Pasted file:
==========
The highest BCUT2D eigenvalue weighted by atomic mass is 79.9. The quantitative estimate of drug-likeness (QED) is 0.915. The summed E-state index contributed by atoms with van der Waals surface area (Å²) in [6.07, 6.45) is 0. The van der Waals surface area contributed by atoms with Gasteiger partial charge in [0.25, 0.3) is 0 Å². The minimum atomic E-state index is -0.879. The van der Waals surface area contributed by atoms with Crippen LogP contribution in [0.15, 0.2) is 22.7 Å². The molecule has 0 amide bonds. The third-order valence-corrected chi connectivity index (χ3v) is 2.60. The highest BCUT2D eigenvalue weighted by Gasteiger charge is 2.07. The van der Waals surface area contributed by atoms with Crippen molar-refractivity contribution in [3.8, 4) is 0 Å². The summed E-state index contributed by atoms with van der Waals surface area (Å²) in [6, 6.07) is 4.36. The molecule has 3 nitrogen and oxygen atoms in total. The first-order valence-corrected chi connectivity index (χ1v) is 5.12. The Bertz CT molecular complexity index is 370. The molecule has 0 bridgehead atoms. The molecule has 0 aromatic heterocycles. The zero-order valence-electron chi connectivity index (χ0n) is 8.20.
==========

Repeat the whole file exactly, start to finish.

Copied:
The highest BCUT2D eigenvalue weighted by atomic mass is 79.9. The quantitative estimate of drug-likeness (QED) is 0.915. The summed E-state index contributed by atoms with van der Waals surface area (Å²) in [6.07, 6.45) is 0. The van der Waals surface area contributed by atoms with Gasteiger partial charge in [0.25, 0.3) is 0 Å². The minimum atomic E-state index is -0.879. The van der Waals surface area contributed by atoms with Crippen LogP contribution in [0.15, 0.2) is 22.7 Å². The molecule has 0 amide bonds. The third-order valence-corrected chi connectivity index (χ3v) is 2.60. The highest BCUT2D eigenvalue weighted by Gasteiger charge is 2.07. The van der Waals surface area contributed by atoms with Crippen molar-refractivity contribution in [3.8, 4) is 0 Å². The summed E-state index contributed by atoms with van der Waals surface area (Å²) in [6, 6.07) is 4.36. The molecule has 3 nitrogen and oxygen atoms in total. The first-order valence-corrected chi connectivity index (χ1v) is 5.12. The Bertz CT molecular complexity index is 370. The molecule has 0 bridgehead atoms. The molecule has 0 aromatic heterocycles. The zero-order valence-electron chi connectivity index (χ0n) is 8.20.